Art Resides Here
Proudly supported by
Healthy Arts, Vibrant Communities
The arts not only make a significant contribution to the cultural life of regional and rural communities, but also generate significant benefits to local and regional economies, health and well-being, educational engagement, social cohesion, and sense of place, identity and community pride. They play a vital role in building and sustaining vibrant rural, regional and remote communities.
In partnership with The H&L Hecht Trust, Regional Arts Victoria and Artlands, FRRR will present at the national regional arts conference, Artlands Victoria, exploring the role arts and culture play in rural communities in Victoria.
This project aims to support and promote the value of arts-based activity in rural, regional and remote communities, and to:
- Increase community capacity to develop creative solutions to local issues;
- Strengthen social capital, inclusion and connectedness;
- Increase health and well-being outcomes in remote, rural and regional communities;
- Increase volunteerism and community partnerships;
- Increase debate and shared knowledge about the role the arts can play in building vibrant, healthy and sustainable communities.
This project was conceived to enable five diverse communities to reflect upon their experiences working with arts and cultural projects to deliver different outcomes, all relevant to their local context. Each group will share their story with a national audience at Artlands Victoria, which will be held in early October 2018 in Bendigo and Castlemaine. To support the community presentations, FRRR will present an analysis of data relating to grant making, and share insights into how arts helps build vibrant and sustainable communities.
Communities in the spotlight
FRRR has identified five communities, all of which have engaged with the arts in different ways and for different purposes. Each group or community has been supported by FRRR to deliver arts-based projects, and whilst they are all Victorian, their experiences and reasons for engaging with the arts reflect a broader national experience.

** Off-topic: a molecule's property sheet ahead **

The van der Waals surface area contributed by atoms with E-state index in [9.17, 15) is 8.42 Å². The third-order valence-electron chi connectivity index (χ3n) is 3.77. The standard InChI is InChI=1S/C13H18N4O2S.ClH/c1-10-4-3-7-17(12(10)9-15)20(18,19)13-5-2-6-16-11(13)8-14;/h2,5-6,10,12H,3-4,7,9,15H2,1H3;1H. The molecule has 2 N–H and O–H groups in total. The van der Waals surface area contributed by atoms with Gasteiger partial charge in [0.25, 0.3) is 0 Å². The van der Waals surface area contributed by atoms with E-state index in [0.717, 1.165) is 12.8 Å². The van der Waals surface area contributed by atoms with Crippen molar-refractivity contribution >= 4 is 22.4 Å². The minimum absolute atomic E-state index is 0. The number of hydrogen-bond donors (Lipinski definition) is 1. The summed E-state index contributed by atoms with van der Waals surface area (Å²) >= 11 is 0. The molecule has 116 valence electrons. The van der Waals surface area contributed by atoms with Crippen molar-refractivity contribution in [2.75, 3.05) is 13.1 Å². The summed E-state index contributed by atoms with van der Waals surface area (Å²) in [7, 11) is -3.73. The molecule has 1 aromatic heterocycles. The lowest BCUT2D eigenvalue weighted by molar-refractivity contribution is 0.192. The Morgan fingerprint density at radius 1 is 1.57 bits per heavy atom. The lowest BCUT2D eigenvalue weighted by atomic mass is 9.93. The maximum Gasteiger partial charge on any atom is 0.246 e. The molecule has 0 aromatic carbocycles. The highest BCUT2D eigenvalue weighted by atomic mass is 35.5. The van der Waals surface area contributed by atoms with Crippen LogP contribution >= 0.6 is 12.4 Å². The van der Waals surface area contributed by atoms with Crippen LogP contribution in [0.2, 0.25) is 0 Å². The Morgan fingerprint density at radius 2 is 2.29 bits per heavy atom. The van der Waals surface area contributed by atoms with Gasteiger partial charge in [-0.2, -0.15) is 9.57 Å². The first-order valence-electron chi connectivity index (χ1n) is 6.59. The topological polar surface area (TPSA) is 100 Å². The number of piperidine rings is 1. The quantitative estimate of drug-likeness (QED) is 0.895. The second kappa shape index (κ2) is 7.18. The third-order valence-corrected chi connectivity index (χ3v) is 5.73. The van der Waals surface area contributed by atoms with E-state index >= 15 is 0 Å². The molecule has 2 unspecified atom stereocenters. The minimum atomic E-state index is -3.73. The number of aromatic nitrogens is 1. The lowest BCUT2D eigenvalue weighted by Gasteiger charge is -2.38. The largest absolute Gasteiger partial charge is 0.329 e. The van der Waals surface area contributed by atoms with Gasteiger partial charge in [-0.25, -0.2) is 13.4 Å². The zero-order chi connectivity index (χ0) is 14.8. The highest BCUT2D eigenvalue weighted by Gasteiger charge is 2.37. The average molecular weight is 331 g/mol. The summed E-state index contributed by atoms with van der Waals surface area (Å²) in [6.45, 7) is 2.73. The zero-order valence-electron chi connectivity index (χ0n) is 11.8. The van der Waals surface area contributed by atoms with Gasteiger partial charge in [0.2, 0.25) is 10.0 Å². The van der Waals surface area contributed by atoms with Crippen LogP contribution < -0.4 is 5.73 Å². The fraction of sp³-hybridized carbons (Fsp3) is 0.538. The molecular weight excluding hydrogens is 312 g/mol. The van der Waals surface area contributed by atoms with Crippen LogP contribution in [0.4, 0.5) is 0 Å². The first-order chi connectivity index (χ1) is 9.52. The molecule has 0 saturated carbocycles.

The five communities are:
- Rupanyup: FRRR has worked with various Rupanyup groups and projects, including funding a music program at the Rupanyup Nursing Home, new chairs for the Rupanyup Public Hall and a hand dryer for the Woods’ Farming & Heritage Museum.
- Cavendish: FRRR provided a small grant towards the running costs of the inaugural Cavendish Red Gum Festival, which was held in April 2018. The Festival used an arts and cultural approach to inform the community about important local environmental issues.
- Crossley: The Friends of St Brigid’s are a committed community group who have worked hard to save and preserve a much-loved old church and hall, recognising that infrastructure is vital to a connected and healthy community. FRRR has provided a number of grants over time to support this work.
- Nathalia: The Nathalia & District Development Corporation worked with the local community - both Indigenous and non-Indigenous – to develop a children’s book and performance, produced in both Yorta Yorta and English. FRRR provided a grant to support the performance component of the project.
- Strathewen: Through a partnership between the CFA and the local primary school, the Strathewen community demonstrated the importance of the arts in a disaster recovery context. FRRR has supported this creative response to the challenge of recovery from the Black Saturday bushfires in 2009.
These five communities are working with Julie Millowick, photographer, photo-journalist and creative producer (who took all of the photos below), to develop case studies that tell their stories, in their words. It is these authentic community voices and stories that sit at the heart of the project.
Learn more about how the arts has contributed to building and sustaining these vibrant rural, regional and remote communities.